Archive for October 10th, 2010

October 10, 2010

Hellfire: Nick Tosches

by Matt

Hands down, the greatest rock biography ever written. Unlike so many other books about musicians (maybe all of the others?) Tosches manages, with the way he writes, to capture the non-stop energy of his subject, Jerry Lee Lewis, who veers dangerously like a character from the old testament between the devil, portrayed here by the boogie woogie of the piano that Lewis is born to play, and the calling of the church that Lewis pushes away by playing the devil’s music that people beg to hear him play. Eventually he disappears on the country scene where he purges his guilt and for a while it seems he has found salvation but then he becomes an even bigger star and his downfall begins all over again. The book begins outside Gracelands at 3 in the morning. Jerry Lee has a gun and he wants to see Elvis. “You just tell him the Killer’s here!” he tells the security guard. Elvis’s response, from the bed which by now was his home, is to tell his men to call the cops. Unlike other rock biographies you don’t have to be interested in the subject to be affected by this story. A passing interest in life will suffice.

October 10, 2010

Homicide/The Corner: David Simon

by Matt

Despite the title fonts which suggest otherwise, this book, written prior to the TV show The Wire (which Simon is a co creator of) these books stand up on their own as a 360 degree portrayal of today’s American inner city, as vivid in its attention to the minute details of society  as Tolstoy was in his day. ‘Homicide’ is written from the point of view of the detectives, ‘The Corner’ from those who etch out their meagre livings on the corner. If these were novels they would be described, together, in their scope, attention to vocabulary, themes, as one of the great post 9-11 novel to rival Franzen etc, but, instead, you’ll find them in the ‘True Crime’ section along with the Myra Hindley biographies.

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October 10, 2010

Twenty-One Locks: Laura Barton

by Matt

Young woman working behind a make up counter in a small department store in an anonymous Northern town, engaged to be married to her first love meets mysterious stranger baring exotic  tales of down south. Does she or doesn’t she? In the tradition of the great Northern coming of age novels such as ‘Saturday Night, Sunday Morning’, ‘Kestrel for a Knave’ and ‘Billy Liar’ Laura Barton’s debut captures the atmosphere of north-west satellite towns with a deft feminine touch (and without mentioning Donk once, the prevalent sound listened to by young people in these places) punctuated by poetry. NB: Ignore the cover, it’s truly terrible, has little to do with what is contained apart from the title, and I would gladly tell whoever designed it this.

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October 10, 2010

The Once & Future King: T H White

by Andy

The greatest book you will never read, whether it be for the truly awful cover, the wealth of undeserved Disney connotations or the misapprehension that it’s just not for grown-ups.   A truly fabulous, breath-taking, sphincter-tighteningly thrilling read.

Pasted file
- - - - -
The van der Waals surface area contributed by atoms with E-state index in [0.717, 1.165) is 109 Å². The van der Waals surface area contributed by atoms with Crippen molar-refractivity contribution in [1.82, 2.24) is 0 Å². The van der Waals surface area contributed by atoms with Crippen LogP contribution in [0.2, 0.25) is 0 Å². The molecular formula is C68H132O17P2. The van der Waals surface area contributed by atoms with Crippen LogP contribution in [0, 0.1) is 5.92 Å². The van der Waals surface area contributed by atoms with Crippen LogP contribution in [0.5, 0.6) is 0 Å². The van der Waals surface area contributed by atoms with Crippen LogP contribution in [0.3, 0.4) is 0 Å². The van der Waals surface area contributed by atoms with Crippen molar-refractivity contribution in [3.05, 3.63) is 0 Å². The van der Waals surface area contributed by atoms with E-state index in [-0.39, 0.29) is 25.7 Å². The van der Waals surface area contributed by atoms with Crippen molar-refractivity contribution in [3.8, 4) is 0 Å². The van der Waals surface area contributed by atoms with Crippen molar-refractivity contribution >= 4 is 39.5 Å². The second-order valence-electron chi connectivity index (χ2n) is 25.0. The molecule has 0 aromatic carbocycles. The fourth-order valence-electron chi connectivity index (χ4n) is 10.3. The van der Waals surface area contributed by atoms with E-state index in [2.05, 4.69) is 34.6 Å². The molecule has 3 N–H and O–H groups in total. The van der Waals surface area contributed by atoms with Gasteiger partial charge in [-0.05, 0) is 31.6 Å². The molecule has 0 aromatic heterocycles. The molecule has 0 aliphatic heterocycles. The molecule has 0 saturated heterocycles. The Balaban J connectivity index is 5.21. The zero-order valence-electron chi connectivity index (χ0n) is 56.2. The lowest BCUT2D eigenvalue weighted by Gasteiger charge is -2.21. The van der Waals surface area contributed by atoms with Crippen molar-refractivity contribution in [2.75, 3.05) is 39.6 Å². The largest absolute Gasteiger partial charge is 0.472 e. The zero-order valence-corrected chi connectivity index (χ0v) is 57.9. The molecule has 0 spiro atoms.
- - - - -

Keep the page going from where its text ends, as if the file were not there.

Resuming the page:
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October 10, 2010

Dirk Gently Omnibus: Douglas Adams

by Andy

Renowned and revered (and rightly so) for The Hitchhikers’ Guide to the Galaxy, the two Dirk Gently novels are just as awesome, if not more so.  With impossible sofas, murderous electric monks, Samuel Coleridge and the Asgardian deities, these are packed tight with Adam’s typical irreverence, black humour and imaginative flair but with a slightly darker outlook and lashings of mind-bending oddness.

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October 10, 2010

Kill Your Friends: John Niven

by Andy

A nineties Britpop American Psycho; wonderfully dark, gloriously crude, and revels in making you laugh when perhaps you ought not to.

October 10, 2010

A Man on the Moon: Andrew Chaikin

by Andy

A comprehensive history of the Apollo Programme that does real justice to the incredible achievements made, a decade that was so much more than Neil Armstrong and the infamous Apollo 13.  Focussing on the people and politics that went into the missions and constructed largely from interviews with the men involved, its simple structure is the best platform for an amazing tale of genuine wonder and real determination.

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October 10, 2010

Couples: John Updike

by Andy

Adultery in 60s New England has probably never been so beautifully evoked.  Updike’s biggest strength is his characterisation; switching the narrative between a variety of apparently selfish, opposing characters and yet rendering each and every one of them sympathetic and understandable.  A complex but engrossing novel, and perhaps one of his best.

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October 10, 2010

The Forsyte Saga: John Galsworthy

by Andy

Long, sprawling and intimidating though this may appear, it is a truly stunning work of fiction thoroughly deserving its classic status and so ridiculously exciting (honestly) I wish I’d never read it so I could discover it all over again.

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